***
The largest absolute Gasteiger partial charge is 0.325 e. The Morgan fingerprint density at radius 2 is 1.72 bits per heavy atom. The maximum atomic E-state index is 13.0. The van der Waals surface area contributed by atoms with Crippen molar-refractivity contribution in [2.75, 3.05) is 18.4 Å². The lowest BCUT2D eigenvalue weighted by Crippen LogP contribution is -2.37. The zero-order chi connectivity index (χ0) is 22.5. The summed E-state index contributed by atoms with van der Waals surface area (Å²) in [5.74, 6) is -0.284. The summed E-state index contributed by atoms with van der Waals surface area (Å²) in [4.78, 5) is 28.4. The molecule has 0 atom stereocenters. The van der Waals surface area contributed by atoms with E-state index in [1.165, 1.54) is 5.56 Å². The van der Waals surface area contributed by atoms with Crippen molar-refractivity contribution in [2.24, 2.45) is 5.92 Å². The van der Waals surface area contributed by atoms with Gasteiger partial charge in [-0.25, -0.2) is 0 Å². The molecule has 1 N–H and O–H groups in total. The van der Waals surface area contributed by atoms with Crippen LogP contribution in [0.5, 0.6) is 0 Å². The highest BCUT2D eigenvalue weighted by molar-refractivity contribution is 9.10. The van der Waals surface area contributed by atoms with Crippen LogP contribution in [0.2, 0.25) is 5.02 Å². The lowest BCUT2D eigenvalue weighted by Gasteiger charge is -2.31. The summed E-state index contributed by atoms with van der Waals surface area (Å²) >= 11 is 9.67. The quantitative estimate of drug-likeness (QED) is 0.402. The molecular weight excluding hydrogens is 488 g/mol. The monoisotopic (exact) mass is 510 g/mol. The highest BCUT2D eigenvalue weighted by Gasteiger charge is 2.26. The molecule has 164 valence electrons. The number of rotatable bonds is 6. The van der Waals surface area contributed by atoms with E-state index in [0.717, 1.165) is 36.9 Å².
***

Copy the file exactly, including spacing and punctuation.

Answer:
The largest absolute Gasteiger partial charge is 0.325 e. The Morgan fingerprint density at radius 2 is 1.72 bits per heavy atom. The maximum atomic E-state index is 13.0. The van der Waals surface area contributed by atoms with Crippen molar-refractivity contribution in [2.75, 3.05) is 18.4 Å². The lowest BCUT2D eigenvalue weighted by Crippen LogP contribution is -2.37. The zero-order chi connectivity index (χ0) is 22.5. The summed E-state index contributed by atoms with van der Waals surface area (Å²) in [5.74, 6) is -0.284. The summed E-state index contributed by atoms with van der Waals surface area (Å²) in [4.78, 5) is 28.4. The molecule has 0 atom stereocenters. The van der Waals surface area contributed by atoms with E-state index in [1.165, 1.54) is 5.56 Å². The van der Waals surface area contributed by atoms with Crippen molar-refractivity contribution in [2.24, 2.45) is 5.92 Å². The van der Waals surface area contributed by atoms with Gasteiger partial charge in [-0.25, -0.2) is 0 Å². The molecule has 1 N–H and O–H groups in total. The van der Waals surface area contributed by atoms with Crippen LogP contribution in [0.5, 0.6) is 0 Å². The highest BCUT2D eigenvalue weighted by molar-refractivity contribution is 9.10. The van der Waals surface area contributed by atoms with Crippen LogP contribution in [0.2, 0.25) is 5.02 Å². The lowest BCUT2D eigenvalue weighted by Gasteiger charge is -2.31. The summed E-state index contributed by atoms with van der Waals surface area (Å²) >= 11 is 9.67. The quantitative estimate of drug-likeness (QED) is 0.402. The molecular weight excluding hydrogens is 488 g/mol. The monoisotopic (exact) mass is 510 g/mol. The highest BCUT2D eigenvalue weighted by Gasteiger charge is 2.26. The molecule has 164 valence electrons. The number of rotatable bonds is 6. The van der Waals surface area contributed by atoms with E-state index in [0.717, 1.165) is 36.9 Å².